Living the Vida Loco

Контент 18+ (explicit language))))
Moscow is overflowing with old people, especially old women. As I go hurtling through the metro, I find myself forever at their heels, trying to slide past their bent forms that so often drag little carts behind, bound for destinations only they would know. These gnarled anachronisms are part of the landscape, like the pigeons — and hopefully somebody still loves them — but basically, they seem like small, expendable death-spots on an asphalt swamp whose minions go sliding by with desperate, furious energy. In Moscow, it is a damned good idea to be young, or at least try to stay young.

An older professional who loses his or her job in Moscow will have one hell of a time finding another one. The endless throng of Marketing Professionals, HR Animals, IT Programmers, and Start-Up Dreamers care only about finding a path into the skulls of the YOUNG. Old-timers are ignored, tacitly invited to simply die off. The concept of Human Resources in Moscow is not about retraining, retooling, and reestablishing older people into meaningful positions or even second careers. The fine tradition of the babushka notwithstanding, in Russia there is a definite stigma to being perceived as "old". Even my wife is clamoring for her 31-year old daughter to get married and start a family. Maybe this old-timey obsession is starting to fade in modern Russia — at least in the Business Center that is Moscow — but it remains in the back of a mother's mind when she sees her daughter still sitting on the shelf as the years pass.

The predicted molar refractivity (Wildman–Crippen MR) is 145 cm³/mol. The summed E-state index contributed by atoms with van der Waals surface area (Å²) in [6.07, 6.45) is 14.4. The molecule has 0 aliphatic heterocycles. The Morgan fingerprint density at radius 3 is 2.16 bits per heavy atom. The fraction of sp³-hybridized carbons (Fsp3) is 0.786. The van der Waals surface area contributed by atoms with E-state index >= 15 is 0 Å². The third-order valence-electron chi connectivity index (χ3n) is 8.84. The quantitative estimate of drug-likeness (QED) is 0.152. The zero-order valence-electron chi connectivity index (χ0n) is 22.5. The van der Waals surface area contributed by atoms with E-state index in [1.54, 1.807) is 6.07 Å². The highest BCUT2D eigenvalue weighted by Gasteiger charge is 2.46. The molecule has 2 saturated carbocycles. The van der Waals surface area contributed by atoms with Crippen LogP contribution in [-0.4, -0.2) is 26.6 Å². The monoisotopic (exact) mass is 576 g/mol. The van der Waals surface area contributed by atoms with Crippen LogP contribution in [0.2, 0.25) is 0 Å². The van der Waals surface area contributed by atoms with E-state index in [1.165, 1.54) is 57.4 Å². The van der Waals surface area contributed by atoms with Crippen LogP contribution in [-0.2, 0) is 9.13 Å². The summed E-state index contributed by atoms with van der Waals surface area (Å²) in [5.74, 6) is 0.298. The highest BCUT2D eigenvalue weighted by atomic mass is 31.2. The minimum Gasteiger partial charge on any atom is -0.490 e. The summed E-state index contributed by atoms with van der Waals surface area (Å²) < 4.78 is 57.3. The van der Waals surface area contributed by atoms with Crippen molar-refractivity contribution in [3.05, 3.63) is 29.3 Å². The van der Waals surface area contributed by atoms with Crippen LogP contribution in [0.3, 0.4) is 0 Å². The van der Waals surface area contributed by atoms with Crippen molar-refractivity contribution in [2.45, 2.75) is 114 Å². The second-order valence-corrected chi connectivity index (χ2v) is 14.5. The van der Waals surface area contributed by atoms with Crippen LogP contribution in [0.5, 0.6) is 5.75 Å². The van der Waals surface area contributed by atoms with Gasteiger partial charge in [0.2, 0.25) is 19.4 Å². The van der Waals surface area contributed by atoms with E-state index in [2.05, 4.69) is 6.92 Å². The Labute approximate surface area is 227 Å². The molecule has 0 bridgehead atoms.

I have just celebrated my 68th birthday out here in the country in Bliznatsi. There are a lot of old people in this village, but somehow they do not look like fossils or the blight on the planet that they often resemble in that fast spastic blast known as The Big City. True, a lot of them here seem one part human, one part mud, and one part stone — not necessarily the quaint and picturesque personification of a Constable painting of rural paradise. But neither do they seem weak, pathetic or overwhelmed. Not many of them are what you would call anorexic — in fact quite a few have expanded into more or less shapeless masses, and their wind-hardened faces often seem featureless, as if God simply got bored while adding a mouth, nose, and eyes to His wonderful creations in this locale and just said the hell with and left the job unfinished. Yet there is a ruddiness to these heads and bodies. They don't look sad at all; rather, they seem beyond caring what they look like, just as farm animals don't seem concerned about cosmetic effect either..


This is infrared Eric)